“The Italians really knew what they were doing, combining all the major food groups into something we can eat without a fork.” - Jim Gaffigan
Friends, Western New Yorkers, epicureans, lend me your ears, for I am about to tell a tale of three pizzas. Born after the peak of the Italian empire in Niagara Falls, I was privy to their former spoils in the guise of three epic pizzerias; a triumvirate, if you will. While many have lauded loudly their Buffalonian compatriots, La Nova's, Bocce's and Romeo & Juliet's, to this son of the Cataract City, none compare to the glory and splendor found in the heart of the mighty Niagara.
In this tale, the part of Julius Caesar is played by the flamboyant Aldo Evangelista, owner of La Hacienda Pizzeria [Read Ryan Nagelhout's report on that pizzeria]. La Hacienda is believed by many to offer the finest thin crust Italian pizza in Western New York. I concur, but the hero of this tale is not Caesar.
The now deceased Trusello's would be Marcus Crassus, the first of the triumvirate to expire. Trusello's is still spoken of by locals in hushed, reverent tones for their epic take on “traditional style” Romano cheese pizza. Their loss was felt deeply by many locals and expatriates alike.
Which would leave Pompey as the remaining member of the triumvirate. While many would speculate the part of Pompey to be played by DiCamillo's Bakery, whose broccoli cheese pizza may be one of the greatest achievements of Niagara Falls' golden age, this pizza is a “white pizza” alternative on the classic model eschewed by the triumvirate. Therefore, DiCamillo's is awarded the part of Senator Brutus. Et tu, DiCamillo's?
Pompey was a man on the fringe, a stalwart standing up against the might of Caesar only separated only by the Rubicon. In this story, and the hero of this tale, the part of Pompey is played by the Pizza Oven.
You may have never heard tales of the Pizza Oven, though it was around since the time of my forebears. The Pizza Oven is located at 1903 Niagara St., a now-depressed section of Niagara Falls. It used to be a neighborhood largely populated by Italian and Polish families.
Now, Pizza Oven is a reminder of that which was, like the ruins of the Colosseum. Yet the Pizza Oven has been the master of its fate, remaining viable even though its original audience has moved on. (In the only place this extended Roman metaphor breaks down, Pizza Oven is actually run by a Polish fellow, named Marion Bresko. But you'd never know it from his pizza.)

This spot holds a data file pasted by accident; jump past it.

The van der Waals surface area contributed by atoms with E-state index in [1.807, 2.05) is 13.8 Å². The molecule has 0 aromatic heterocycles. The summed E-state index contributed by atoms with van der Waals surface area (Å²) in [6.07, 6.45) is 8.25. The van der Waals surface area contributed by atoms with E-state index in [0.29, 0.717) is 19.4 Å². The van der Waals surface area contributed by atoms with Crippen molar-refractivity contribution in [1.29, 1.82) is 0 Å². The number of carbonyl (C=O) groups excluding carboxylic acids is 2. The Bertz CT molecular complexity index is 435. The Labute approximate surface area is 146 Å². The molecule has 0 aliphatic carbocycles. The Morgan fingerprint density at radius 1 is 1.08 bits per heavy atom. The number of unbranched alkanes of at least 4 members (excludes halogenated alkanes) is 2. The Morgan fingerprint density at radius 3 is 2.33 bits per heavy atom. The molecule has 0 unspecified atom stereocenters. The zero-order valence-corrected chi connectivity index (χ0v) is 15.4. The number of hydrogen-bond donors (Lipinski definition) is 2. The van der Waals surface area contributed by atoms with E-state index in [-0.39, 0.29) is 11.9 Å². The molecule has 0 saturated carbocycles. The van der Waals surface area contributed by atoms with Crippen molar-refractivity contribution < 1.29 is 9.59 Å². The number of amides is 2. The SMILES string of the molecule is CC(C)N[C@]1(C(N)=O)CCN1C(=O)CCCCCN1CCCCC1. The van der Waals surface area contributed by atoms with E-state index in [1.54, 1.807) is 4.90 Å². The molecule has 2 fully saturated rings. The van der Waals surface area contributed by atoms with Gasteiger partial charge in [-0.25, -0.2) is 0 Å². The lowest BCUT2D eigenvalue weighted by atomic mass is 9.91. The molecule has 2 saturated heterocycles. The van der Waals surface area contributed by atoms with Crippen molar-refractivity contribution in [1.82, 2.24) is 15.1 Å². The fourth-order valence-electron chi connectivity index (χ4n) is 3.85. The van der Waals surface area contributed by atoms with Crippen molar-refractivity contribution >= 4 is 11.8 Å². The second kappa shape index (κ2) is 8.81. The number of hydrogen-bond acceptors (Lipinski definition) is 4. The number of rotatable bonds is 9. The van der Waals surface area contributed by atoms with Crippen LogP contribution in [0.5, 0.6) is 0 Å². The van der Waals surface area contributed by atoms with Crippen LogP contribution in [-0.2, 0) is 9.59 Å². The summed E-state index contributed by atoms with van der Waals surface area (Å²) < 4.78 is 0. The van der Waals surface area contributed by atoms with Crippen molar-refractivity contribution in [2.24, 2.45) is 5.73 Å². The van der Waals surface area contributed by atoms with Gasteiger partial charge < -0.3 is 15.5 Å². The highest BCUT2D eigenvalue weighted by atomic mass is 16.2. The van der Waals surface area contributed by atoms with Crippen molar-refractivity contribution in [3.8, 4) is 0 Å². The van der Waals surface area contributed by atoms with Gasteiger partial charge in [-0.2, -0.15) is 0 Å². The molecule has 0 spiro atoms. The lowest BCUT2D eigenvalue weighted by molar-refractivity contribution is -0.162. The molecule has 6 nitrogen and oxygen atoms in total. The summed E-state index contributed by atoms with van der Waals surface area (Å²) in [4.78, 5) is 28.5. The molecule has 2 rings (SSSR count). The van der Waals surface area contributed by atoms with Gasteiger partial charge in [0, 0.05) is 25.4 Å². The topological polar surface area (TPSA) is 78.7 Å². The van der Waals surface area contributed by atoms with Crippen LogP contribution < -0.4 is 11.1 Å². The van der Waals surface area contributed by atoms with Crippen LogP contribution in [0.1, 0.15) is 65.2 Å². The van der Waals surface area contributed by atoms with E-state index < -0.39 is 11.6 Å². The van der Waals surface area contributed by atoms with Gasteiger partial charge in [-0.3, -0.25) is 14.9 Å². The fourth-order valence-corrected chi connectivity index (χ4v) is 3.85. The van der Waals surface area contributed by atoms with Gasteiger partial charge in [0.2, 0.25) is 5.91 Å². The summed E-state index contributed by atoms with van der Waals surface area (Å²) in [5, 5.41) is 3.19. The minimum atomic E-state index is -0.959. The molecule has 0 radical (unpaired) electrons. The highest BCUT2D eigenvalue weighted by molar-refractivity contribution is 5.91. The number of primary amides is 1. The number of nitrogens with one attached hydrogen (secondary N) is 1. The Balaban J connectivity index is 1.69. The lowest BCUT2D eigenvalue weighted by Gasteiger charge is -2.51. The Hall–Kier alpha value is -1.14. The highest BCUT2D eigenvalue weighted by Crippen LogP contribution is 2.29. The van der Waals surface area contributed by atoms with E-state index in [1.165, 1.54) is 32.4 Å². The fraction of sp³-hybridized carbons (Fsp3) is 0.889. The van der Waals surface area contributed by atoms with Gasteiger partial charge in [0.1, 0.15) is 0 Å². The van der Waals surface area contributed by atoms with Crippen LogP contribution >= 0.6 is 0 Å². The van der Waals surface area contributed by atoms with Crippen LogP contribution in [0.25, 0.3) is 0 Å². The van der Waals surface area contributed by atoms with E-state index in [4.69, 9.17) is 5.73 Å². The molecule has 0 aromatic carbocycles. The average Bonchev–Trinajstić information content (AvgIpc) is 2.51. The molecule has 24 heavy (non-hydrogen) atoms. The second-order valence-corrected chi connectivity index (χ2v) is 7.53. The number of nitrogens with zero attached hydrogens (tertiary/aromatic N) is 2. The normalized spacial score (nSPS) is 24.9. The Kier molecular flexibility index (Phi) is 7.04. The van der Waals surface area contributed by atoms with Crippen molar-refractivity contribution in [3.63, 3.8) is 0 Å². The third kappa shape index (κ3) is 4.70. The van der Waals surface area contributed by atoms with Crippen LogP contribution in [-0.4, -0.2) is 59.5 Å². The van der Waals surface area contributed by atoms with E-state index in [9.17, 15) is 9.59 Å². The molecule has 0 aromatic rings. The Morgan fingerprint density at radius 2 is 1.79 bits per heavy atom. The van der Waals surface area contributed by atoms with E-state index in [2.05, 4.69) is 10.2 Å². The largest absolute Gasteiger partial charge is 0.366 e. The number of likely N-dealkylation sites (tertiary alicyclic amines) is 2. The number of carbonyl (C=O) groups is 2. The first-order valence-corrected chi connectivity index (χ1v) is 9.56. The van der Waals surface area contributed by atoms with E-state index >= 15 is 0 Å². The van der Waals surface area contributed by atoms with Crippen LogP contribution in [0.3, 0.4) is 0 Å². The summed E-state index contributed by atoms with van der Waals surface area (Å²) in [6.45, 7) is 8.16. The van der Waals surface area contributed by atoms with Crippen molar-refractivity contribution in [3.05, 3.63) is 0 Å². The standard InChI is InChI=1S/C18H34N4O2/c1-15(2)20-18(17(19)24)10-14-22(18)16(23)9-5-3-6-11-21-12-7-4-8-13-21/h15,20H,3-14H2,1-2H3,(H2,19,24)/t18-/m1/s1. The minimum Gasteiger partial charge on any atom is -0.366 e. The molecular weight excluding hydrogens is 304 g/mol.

The place is only open Friday through Sunday, 11 a.m. to 7:30 p.m., with no seats to speak of. Without either convenience or décor to support its existence, it is only through the strength of pizza, and the legendary loyalty it produced, that it remains with us.
It is a rare pizza explorer who happens across Pizza Oven, three blocks off the main thoroughfare of Pine Avenue. I was told of its existence. When it comes to advice on pizza there is one man I turn to: my uncle Louie Destino of Lewiston. A few years back, when my uncle told me that the Pizza Oven might make the best pizza in Niagara Falls, this was not a casual remark. It challenged the core of my Niagara Falls pizza cosmology, which held that none could ever top La Hacienda.
Beware the Ides of Louie. I have been a loyal customer of the Pizza Oven ever since.
The Pizza Oven usually prepares trays of pizza for walk-ins to purchase a slice ($1.25), but the selection is not vast. I have only witnessed cheese and pepperoni offered, though one can get mushrooms or anchovies if you have the foresight to order in advance.
Yet it is not the toppings that make this pizza, for the whole is clearly greater than the sum of its parts. To me, this pizza represents the very ideal of Niagara Falls-style pizza. It is the pizza I would make at home with my mother or grandmother when I was a child.
The sauce is not overly seasoned, with just enough oregano to create a wonderful herbal perfume in the air. The mozzarella cheese is sparsely spread over flavorful pepperoni. The dough has a hint of sweetness, a fine dusting of flour and just enough oil used on the well-seasoned pans to create a texture and crunch.
While the sauce is spread gratuitously it does not soak through the dough creating a soggy mess. Yet these are merely words, words, words. One bite will have you understand that this is a pizza that has been perfected through the ages. This is a pizza that changes you, and should raise the bar in the industry. Yet should its legend fail to spread, will its fate be sealed?
I wonder as I mourn the passing of Trusello's of sainted memory, a wonderful pizza remaining alive only in our tales. Aldo Evangelista recently announced that he was selling La Hacienda Pizzeria, and one can only hope the new owners present the same high quality product. I would hate for all the good of the Pizza Oven and the epic Niagara Falls triumvirate to be interred with their uneaten crusts, their pizza bones.
So I implore you to cry havoc and let slip the legend of the Pizza Oven. Let the next generation appreciate that which once made my home town great, and in turn, provide impetus for others to follow suit, creating legends of their own.
Info: Pizza Oven, 1903 Niagara St., Niagara Falls, 282-6838
Joseph A. Leta is an Amherst attorney who specializes in criminal, business and divorce law whose lifelong goal is to find the world's greatest foods, and eat them.